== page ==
The relationship between chords and scales
Scales are typically known as more complicated than chords. There are normally some more notes to memorize, but it's nevertheless the same kind of logic.
The difference between chord and scales are in simplifying terms:
- The chords are in general consisting of fewer notes.
- The chords are to make the harmony, while the scales are to make the melody.
We know that the C major chord consists of the notes C, E and G. To get a C major scale we just add D, F, A and B.
The thing is, all chords built from the notes C, D, E, F, G, A and B will sound fine when put together in chord progressions. C, Dm, Em, F, G, Am and Bdim consists all of notes from the C major scale.
It's also good to know which notes that belongs to the scales of the chords if you want to use embellishments in your playing. (Watch a video with guitar embellishment).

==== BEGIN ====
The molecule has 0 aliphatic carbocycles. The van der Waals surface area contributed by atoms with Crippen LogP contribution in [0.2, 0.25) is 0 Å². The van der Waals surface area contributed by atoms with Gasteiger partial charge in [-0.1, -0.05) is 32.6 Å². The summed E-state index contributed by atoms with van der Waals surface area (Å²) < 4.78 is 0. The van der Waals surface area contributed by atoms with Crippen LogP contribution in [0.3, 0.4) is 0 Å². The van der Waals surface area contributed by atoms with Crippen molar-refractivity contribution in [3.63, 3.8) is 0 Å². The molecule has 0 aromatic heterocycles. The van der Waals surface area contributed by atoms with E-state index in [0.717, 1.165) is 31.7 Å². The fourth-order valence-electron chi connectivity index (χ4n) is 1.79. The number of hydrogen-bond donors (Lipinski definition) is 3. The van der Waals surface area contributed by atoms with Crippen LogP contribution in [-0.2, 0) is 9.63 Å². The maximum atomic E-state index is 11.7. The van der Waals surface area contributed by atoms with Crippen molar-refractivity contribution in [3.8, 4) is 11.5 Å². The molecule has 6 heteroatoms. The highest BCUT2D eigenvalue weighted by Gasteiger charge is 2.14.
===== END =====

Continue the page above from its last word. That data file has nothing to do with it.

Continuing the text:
So, you can say that chords are a group of tones belonging to a scale. When you know the scale and how the notes are arranged on the fretboard you can catch on to the related chords.
The scales are often easy to learn on the guitar because they are of the same patterns, often referred to as a "box", and can be moved to another fret starting on another root note. All scales in a certain category have the same interval formula, this become even more apparent if you are learning piano scales.
Chords and scales are often combined in a musical piece. Sometimes we say that we play a scale over a chord. This means that the rhythm guitar for example plays the G7 chord, and the lead guitar is playing the G pentatonic scale. So when the chord changes next time, the scale changes to (although it's possible to use the same scale over many different chords as long they are related).
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